The most successful approach is making the expertise accessible by keeping things digestible and within reach. For example, breaking up a complex subject into bite-sized pieces, speaking as a friend rather than an expert, and helping your audience set realistic milestones are a few ways to be a successful creator educator.
These are creators who rely on their unique personality to attract viewers. They put out content that audiences enjoy viewing for entertainment’s sake. We live to be amused, making this type of content endlessly profitable so long as creators continue to find new ways to charm and delight.
Whether it’s children’s content on YouTube (surprisingly a wildly successful pocket of the creator-entertainer economy) or podcasting your stream of consciousness on anything from pop culture to beauty, if you’ve got the gift of gab — something interesting to say, in an interesting way — you’re a creator entertainer.
How do creators make money?
This question pops up a lot: How can you monetize your content as a creator? Well, there are many ways!
The methods you choose will depend on the type of creator you want to be, the time investment you have, and where your strengths lie. Let’s take a look.
10 Ways to make money online as a creator
1. Brand partnerships
Ever heard of influencer marketing? When a creator has an audience relevant to a brand, that brand might ask them to promote their product via their platform, for a fee. This can look like commission on all sales generated from the ad, or even leads acquired.
The trick here is to only partner with brands that you yourself would use and support, affiliating yourself with products that you believe in. Partnering with a brand for the sake of a buck will only cause friction in the form of “trust issues” with your audience down the line. Not worth it.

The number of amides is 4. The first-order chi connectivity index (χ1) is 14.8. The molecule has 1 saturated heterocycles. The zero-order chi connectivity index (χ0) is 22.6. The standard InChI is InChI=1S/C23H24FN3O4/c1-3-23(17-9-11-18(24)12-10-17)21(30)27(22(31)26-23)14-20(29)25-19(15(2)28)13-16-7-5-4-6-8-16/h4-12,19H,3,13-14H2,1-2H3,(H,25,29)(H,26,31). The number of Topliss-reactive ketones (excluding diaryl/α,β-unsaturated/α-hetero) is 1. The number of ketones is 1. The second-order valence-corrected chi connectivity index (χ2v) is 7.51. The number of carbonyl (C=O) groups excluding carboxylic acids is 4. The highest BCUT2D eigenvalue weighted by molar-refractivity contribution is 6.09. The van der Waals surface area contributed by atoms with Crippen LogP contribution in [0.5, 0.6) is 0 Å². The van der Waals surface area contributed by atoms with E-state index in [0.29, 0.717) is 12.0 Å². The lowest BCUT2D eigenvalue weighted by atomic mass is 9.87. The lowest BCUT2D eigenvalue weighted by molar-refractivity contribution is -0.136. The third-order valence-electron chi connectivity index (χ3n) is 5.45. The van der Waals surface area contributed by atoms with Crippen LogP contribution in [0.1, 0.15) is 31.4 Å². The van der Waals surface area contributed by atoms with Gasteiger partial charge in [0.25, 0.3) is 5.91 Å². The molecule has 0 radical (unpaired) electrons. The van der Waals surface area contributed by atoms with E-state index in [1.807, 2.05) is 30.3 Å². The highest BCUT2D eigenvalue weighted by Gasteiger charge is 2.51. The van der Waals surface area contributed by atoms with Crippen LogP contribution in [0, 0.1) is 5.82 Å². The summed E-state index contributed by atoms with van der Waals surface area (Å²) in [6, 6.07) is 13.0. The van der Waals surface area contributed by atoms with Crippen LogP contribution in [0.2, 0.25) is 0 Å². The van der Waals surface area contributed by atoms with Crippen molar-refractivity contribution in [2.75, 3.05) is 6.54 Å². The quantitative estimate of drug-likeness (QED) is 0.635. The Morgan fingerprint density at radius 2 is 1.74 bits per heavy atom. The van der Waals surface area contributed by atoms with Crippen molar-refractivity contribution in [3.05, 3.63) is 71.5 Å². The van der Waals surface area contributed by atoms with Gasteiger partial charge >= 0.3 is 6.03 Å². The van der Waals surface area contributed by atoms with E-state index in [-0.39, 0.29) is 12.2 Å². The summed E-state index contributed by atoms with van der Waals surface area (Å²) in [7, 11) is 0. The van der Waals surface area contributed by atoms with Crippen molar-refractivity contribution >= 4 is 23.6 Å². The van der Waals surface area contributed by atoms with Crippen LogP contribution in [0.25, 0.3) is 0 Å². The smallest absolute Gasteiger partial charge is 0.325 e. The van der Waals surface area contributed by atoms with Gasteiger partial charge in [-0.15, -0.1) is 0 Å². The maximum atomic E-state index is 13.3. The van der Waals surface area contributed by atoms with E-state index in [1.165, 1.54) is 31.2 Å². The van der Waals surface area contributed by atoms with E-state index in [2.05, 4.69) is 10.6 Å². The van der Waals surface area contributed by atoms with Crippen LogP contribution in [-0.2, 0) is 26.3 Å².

2. Earn ad revenue
Programs like Google AdSense allow YouTube content creators (who are part of the YouTube Partner Program) to earn money based on views to their content.
How does it work? For instance, advertisers can buy ad space on your YouTube channel to showcase their ads on your videos. So the more views you get, the more likely you are to earn some cash!
3. Start your own brand
We’re seeing a movement towards creators building their own brands, not only relying on brand partnerships to earn a living. If you have an engaged community and are able to gauge what type of product or service your audience wants (via polling and surveying them), it’s almost a no-brainer.
This type of entrepreneurial spirit is rampant in today’s creator economy, and offers you complete control over the quality of your product.
4. Create and sell digital products
The beauty of selling digital products is that you only have to create them once, and then your sales are automated. Digital products can include templates, ebooks, and courses, no matter what niche you belong to.
Are you a food creator? Consider a virtual cookbook of your best recipes. Maybe you’re a TikTok marketing guru and want to build a course on how to use the platform for beginners. If you’re a graphic designer, consider creating an editable contract template for freelancers. Get the gist?
Because you only need to create the product once, we suggest pricing it on the lower end to increase sales (think volume!)
Not sure what to sell? Get 3 tips for picking a product that’s right for you with our free digital product launch checklist.
5. Offer your time (1:1 consultations)
This is a more personal and time-consuming approach to sharing your expertise, suited well to those who enjoy working with people. Because it’s 1-on-1 and your clients will be able to ask you questions specific to their line of work and unique scenarios, you can charge a pretty penny more than if you were templating your knowledge.
Marketing yourself will be key here. Build a landing page with a clear offering, collect testimonials from happy clients, and keep up with new training and courses in your area of expertise so prospects know you’re committed.
6. Memberships and subscriptions